How we conduct our lives on land affects the sea and vice versa

May 18th, 2012 by Stanford Woods Institute for the Environment

Douglas McCauley and Paul DeSalles did not set out to discover one of the longest ecological interaction chains ever documented.

But that’s exactly what they and a team of researchers – all current or former Stanford students and faculty – did in a study published in a paper “From wing to wing: the persistence of long ecological interaction in less disturbed ecosystems” in Scientific Reports.

Their findings shed light on how human disturbance of the natural world may lead to widespread, yet largely invisible, disruptions of ecological interaction chains.

This, in turn, highlights the need to build non-traditional alliances – among marine biologists and foresters, for example – to address whole ecosystems across political boundaries.

The autumn of 2011, McCauley, a graduate student, and DeSalles, an undergraduate, were in remote Palmyra Atoll in the Pacific tracking manta rays’ movements for a predator-prey interaction study.

Swimming with the rays and charting their movements with acoustic tags, McCauley and DeSalles noticed the graceful creatures kept returning to certain islands’ coastlines.

Meanwhile, graduate student Hillary Young was studying palm tree cultivation’s effect on native habitats nearby and wondering how the impact on bird communities would play out.

Palmyra is a unique spot on Earth where scientists can compare largely intact ecosystems within shouting distance of recently disturbed habitats.

A riot of life – huge grey reef sharks, rays, snapper and barracuda – plies the clear waters while seabirds flock from thousands of miles away to roost in the verdant forests of this tropical idyll.

During casual meetings at the small research station, McCauley, DeSalles, Young and other scientists discussed their work and traded theories about their observations.

“As the frequencies of these different conversations mixed together, the picture of what was actually happening out there took form in front of us,” McCauley said.

Through analysis of nitrogen isotopes, animal tracking and field surveys, the researchers showed that replacing native trees with non-native palms led to about five times fewer roosting seabirds (they seemed to dislike palms’ simple and easily wind-swayed canopies), which led to fewer bird droppings to fertilize the soil below, fewer nutrients washing into surrounding waters, smaller and fewer plankton in the water and fewer manta rays cruising the coastline.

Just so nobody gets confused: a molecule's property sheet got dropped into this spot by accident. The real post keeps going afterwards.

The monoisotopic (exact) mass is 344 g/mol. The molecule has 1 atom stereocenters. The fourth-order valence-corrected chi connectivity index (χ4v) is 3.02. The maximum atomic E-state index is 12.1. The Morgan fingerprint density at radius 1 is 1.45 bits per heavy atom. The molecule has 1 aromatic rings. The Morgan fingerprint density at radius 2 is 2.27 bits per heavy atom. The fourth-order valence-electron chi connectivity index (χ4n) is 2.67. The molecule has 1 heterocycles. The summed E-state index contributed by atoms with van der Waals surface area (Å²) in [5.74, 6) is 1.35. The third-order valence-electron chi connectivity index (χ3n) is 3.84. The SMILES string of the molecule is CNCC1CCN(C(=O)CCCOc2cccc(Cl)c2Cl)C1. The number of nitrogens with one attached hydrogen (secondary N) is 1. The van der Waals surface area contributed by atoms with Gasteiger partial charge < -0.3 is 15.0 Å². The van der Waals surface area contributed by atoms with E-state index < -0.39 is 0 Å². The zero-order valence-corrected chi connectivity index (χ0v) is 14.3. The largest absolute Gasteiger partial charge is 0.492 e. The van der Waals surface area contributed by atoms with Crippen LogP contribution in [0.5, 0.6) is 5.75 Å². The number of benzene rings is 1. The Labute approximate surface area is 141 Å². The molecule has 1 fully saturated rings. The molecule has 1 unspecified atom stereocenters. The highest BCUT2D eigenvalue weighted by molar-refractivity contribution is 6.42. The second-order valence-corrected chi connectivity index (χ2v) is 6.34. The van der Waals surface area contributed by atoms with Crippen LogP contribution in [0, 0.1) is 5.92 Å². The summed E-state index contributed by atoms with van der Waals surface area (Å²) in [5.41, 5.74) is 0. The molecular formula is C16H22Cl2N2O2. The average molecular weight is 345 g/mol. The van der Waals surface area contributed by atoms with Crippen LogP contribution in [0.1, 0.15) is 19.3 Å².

In other words, they found that native forests supported manta ray populations offshore but the non-native palm plantations did not.

The birds living in native forests produced just the right amount of nitrogen-rich droppings to feed the underlying soil, the species in the intertidal area, the phytoplankton, and the zooplankton. McClauley found that zooplankton were three times more abundant off the coast with native forests than off the coast where palm plantations existed.

Stanford University researchers found a link between replacing native trees with non-native palms and the health of the manta ray population of Palmyra Atoll in the Pacific (click image to enlarge - image courtesy of Stanford University ©Gareth Williams)

“This is an incredible cascade,” said researcher Rodolfo Dirzo, a senior fellow with the Stanford Woods Institute for the Environment.

“As an ecologist, I am worried about the extinction of ecological processes,” he said.

Equally important is what the study suggests about these cascades going largely unseen.

“Such connections do not leave any trace behind,” said researcher Fiorenza Micheli, an associate professor of biology affiliated with the Stanford Woods Institute.

“Their loss largely goes unnoticed, limiting our understanding of and ability to protect natural ecosystems.”

Douglas McCauley put it another way, “what we are doing in some ecosystems is akin to popping the hood on a car and disconnecting a few wires and rerouting a few hoses. All the parts are still there – the engine looks largely the same – but it’s anyone’s guess as to how or if the car will run.”

By way of comparison, researcher Robert Dunbar, a Stanford Woods Institute senior fellow, recalled the historical chain effects of increasing demands on water from Central California’s rivers.

When salmon runs in these rivers slowed from millions of fish each year to a trickle, natural and agricultural land systems lost an important source of marine-derived fertilizer.

These lost subsidies from the sea are now replaced by millions of dollars’ worth of artificial fertilizer applications.

“Humans can really snip one of these chains in half,” Professor Dunbar said.

1 Response to “How we conduct our lives on land affects the sea and vice versa”

  1. Richard Lord

    You may wonder why Sustainable Guernsey publishes news from Stanford University about research in the Pacific.

    This news highlights that our lives can have unforeseen impacts – what we buy, what we eat, how we travel has an impact somewhere.

    We have changed our landscape enormously and this has an impact on our surrounding sea.

    We cannot possibly know the ramifications of all our activities but being aware that our actions will cause side effects may make us more thoughtful in the way we conduct our lives.

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